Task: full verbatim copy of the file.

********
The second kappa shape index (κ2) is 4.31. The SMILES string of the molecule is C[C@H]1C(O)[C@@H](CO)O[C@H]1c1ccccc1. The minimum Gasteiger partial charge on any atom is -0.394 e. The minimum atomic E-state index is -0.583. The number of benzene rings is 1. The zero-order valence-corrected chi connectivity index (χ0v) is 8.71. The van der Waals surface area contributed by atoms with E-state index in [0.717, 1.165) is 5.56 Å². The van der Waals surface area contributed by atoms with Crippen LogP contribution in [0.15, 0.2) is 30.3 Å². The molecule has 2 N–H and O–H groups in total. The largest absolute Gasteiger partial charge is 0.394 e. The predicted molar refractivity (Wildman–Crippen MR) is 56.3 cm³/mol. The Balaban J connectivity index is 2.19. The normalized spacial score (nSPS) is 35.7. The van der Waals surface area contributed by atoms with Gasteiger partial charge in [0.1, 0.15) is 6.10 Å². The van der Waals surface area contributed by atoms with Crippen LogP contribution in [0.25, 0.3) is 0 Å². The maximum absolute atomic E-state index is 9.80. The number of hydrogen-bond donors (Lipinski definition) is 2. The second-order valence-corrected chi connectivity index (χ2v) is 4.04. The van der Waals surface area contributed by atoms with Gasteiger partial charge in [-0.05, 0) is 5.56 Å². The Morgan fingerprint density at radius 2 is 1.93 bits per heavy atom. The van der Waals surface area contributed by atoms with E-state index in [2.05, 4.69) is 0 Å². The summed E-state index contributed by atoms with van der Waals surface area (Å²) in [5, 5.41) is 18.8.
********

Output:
The second kappa shape index (κ2) is 4.31. The SMILES string of the molecule is C[C@H]1C(O)[C@@H](CO)O[C@H]1c1ccccc1. The minimum Gasteiger partial charge on any atom is -0.394 e. The minimum atomic E-state index is -0.583. The number of benzene rings is 1. The zero-order valence-corrected chi connectivity index (χ0v) is 8.71. The van der Waals surface area contributed by atoms with E-state index in [0.717, 1.165) is 5.56 Å². The van der Waals surface area contributed by atoms with Crippen LogP contribution in [0.15, 0.2) is 30.3 Å². The molecule has 2 N–H and O–H groups in total. The largest absolute Gasteiger partial charge is 0.394 e. The predicted molar refractivity (Wildman–Crippen MR) is 56.3 cm³/mol. The Balaban J connectivity index is 2.19. The normalized spacial score (nSPS) is 35.7. The van der Waals surface area contributed by atoms with Gasteiger partial charge in [0.1, 0.15) is 6.10 Å². The van der Waals surface area contributed by atoms with Crippen LogP contribution in [0.25, 0.3) is 0 Å². The maximum absolute atomic E-state index is 9.80. The number of hydrogen-bond donors (Lipinski definition) is 2. The second-order valence-corrected chi connectivity index (χ2v) is 4.04. The van der Waals surface area contributed by atoms with Gasteiger partial charge in [-0.05, 0) is 5.56 Å². The Morgan fingerprint density at radius 2 is 1.93 bits per heavy atom. The van der Waals surface area contributed by atoms with E-state index in [2.05, 4.69) is 0 Å². The summed E-state index contributed by atoms with van der Waals surface area (Å²) in [5, 5.41) is 18.8.